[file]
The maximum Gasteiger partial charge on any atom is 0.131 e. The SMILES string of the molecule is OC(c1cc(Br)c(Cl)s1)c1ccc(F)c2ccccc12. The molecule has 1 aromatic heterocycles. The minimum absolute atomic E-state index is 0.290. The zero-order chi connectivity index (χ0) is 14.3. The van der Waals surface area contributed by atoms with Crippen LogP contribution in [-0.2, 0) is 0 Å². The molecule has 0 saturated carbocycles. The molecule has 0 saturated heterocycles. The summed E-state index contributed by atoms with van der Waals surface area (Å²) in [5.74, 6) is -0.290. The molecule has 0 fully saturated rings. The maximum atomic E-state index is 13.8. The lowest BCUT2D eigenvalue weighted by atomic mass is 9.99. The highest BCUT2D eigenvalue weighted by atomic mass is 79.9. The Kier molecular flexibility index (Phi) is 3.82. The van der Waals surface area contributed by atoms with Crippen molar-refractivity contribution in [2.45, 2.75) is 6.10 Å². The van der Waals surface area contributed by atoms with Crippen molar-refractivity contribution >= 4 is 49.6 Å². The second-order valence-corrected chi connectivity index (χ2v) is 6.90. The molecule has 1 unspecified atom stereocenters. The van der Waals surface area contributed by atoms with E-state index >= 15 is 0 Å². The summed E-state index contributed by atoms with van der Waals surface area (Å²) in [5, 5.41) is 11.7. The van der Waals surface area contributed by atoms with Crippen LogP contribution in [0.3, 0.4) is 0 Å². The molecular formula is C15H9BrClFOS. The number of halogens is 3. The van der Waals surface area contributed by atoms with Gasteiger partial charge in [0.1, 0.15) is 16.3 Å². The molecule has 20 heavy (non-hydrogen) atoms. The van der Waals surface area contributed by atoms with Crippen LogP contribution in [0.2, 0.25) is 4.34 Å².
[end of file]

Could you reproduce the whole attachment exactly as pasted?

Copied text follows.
The maximum Gasteiger partial charge on any atom is 0.131 e. The SMILES string of the molecule is OC(c1cc(Br)c(Cl)s1)c1ccc(F)c2ccccc12. The molecule has 1 aromatic heterocycles. The minimum absolute atomic E-state index is 0.290. The zero-order chi connectivity index (χ0) is 14.3. The van der Waals surface area contributed by atoms with Crippen LogP contribution in [-0.2, 0) is 0 Å². The molecule has 0 saturated carbocycles. The molecule has 0 saturated heterocycles. The summed E-state index contributed by atoms with van der Waals surface area (Å²) in [5.74, 6) is -0.290. The molecule has 0 fully saturated rings. The maximum atomic E-state index is 13.8. The lowest BCUT2D eigenvalue weighted by atomic mass is 9.99. The highest BCUT2D eigenvalue weighted by atomic mass is 79.9. The Kier molecular flexibility index (Phi) is 3.82. The van der Waals surface area contributed by atoms with Crippen molar-refractivity contribution in [2.45, 2.75) is 6.10 Å². The van der Waals surface area contributed by atoms with Crippen molar-refractivity contribution >= 4 is 49.6 Å². The second-order valence-corrected chi connectivity index (χ2v) is 6.90. The molecule has 1 unspecified atom stereocenters. The van der Waals surface area contributed by atoms with E-state index >= 15 is 0 Å². The summed E-state index contributed by atoms with van der Waals surface area (Å²) in [5, 5.41) is 11.7. The van der Waals surface area contributed by atoms with Crippen LogP contribution in [0.3, 0.4) is 0 Å². The molecular formula is C15H9BrClFOS. The number of halogens is 3. The van der Waals surface area contributed by atoms with Gasteiger partial charge in [0.1, 0.15) is 16.3 Å². The molecule has 20 heavy (non-hydrogen) atoms. The van der Waals surface area contributed by atoms with Crippen LogP contribution in [0.2, 0.25) is 4.34 Å².